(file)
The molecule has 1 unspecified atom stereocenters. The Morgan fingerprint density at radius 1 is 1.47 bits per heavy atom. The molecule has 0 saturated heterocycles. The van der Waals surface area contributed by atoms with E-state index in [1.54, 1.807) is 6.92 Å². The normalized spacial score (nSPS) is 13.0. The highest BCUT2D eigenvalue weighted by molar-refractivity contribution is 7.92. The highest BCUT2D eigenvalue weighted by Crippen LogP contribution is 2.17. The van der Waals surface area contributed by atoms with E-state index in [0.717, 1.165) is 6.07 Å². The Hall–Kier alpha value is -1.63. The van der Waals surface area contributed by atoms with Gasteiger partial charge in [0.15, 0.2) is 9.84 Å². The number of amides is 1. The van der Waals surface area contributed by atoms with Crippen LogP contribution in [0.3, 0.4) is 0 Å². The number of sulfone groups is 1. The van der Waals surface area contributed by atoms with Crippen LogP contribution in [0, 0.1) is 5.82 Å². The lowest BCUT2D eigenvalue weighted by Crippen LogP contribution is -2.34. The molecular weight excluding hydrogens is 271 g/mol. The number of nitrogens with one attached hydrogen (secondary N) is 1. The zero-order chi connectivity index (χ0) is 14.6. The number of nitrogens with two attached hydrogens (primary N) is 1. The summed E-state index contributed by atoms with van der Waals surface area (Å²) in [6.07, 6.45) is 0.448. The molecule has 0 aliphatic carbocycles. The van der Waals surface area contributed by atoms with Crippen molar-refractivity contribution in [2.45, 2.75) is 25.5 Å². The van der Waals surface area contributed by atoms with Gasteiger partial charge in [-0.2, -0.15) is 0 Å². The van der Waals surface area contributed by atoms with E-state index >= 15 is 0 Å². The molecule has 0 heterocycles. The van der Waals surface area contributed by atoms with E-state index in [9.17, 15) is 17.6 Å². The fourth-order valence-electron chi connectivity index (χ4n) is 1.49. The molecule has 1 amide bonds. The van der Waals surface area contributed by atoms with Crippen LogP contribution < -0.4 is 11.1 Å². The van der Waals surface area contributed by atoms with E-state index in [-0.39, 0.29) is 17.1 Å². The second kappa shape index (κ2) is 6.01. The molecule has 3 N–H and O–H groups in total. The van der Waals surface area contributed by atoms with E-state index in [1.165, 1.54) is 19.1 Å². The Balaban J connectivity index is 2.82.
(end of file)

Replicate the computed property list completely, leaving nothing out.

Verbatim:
The molecule has 1 unspecified atom stereocenters. The Morgan fingerprint density at radius 1 is 1.47 bits per heavy atom. The molecule has 0 saturated heterocycles. The van der Waals surface area contributed by atoms with E-state index in [1.54, 1.807) is 6.92 Å². The normalized spacial score (nSPS) is 13.0. The highest BCUT2D eigenvalue weighted by molar-refractivity contribution is 7.92. The highest BCUT2D eigenvalue weighted by Crippen LogP contribution is 2.17. The van der Waals surface area contributed by atoms with E-state index in [0.717, 1.165) is 6.07 Å². The Hall–Kier alpha value is -1.63. The van der Waals surface area contributed by atoms with Gasteiger partial charge in [0.15, 0.2) is 9.84 Å². The number of amides is 1. The van der Waals surface area contributed by atoms with Crippen LogP contribution in [0.3, 0.4) is 0 Å². The number of sulfone groups is 1. The van der Waals surface area contributed by atoms with Crippen LogP contribution in [0, 0.1) is 5.82 Å². The lowest BCUT2D eigenvalue weighted by Crippen LogP contribution is -2.34. The molecular weight excluding hydrogens is 271 g/mol. The number of nitrogens with one attached hydrogen (secondary N) is 1. The zero-order chi connectivity index (χ0) is 14.6. The number of nitrogens with two attached hydrogens (primary N) is 1. The summed E-state index contributed by atoms with van der Waals surface area (Å²) in [6.07, 6.45) is 0.448. The molecule has 0 aliphatic carbocycles. The van der Waals surface area contributed by atoms with Crippen molar-refractivity contribution in [2.45, 2.75) is 25.5 Å². The van der Waals surface area contributed by atoms with Gasteiger partial charge in [-0.2, -0.15) is 0 Å². The van der Waals surface area contributed by atoms with E-state index >= 15 is 0 Å². The molecule has 0 heterocycles. The van der Waals surface area contributed by atoms with E-state index in [9.17, 15) is 17.6 Å². The fourth-order valence-electron chi connectivity index (χ4n) is 1.49. The molecule has 1 amide bonds. The van der Waals surface area contributed by atoms with Crippen LogP contribution < -0.4 is 11.1 Å². The van der Waals surface area contributed by atoms with E-state index in [-0.39, 0.29) is 17.1 Å². The second kappa shape index (κ2) is 6.01. The molecule has 3 N–H and O–H groups in total. The van der Waals surface area contributed by atoms with E-state index in [1.165, 1.54) is 19.1 Å². The Balaban J connectivity index is 2.82.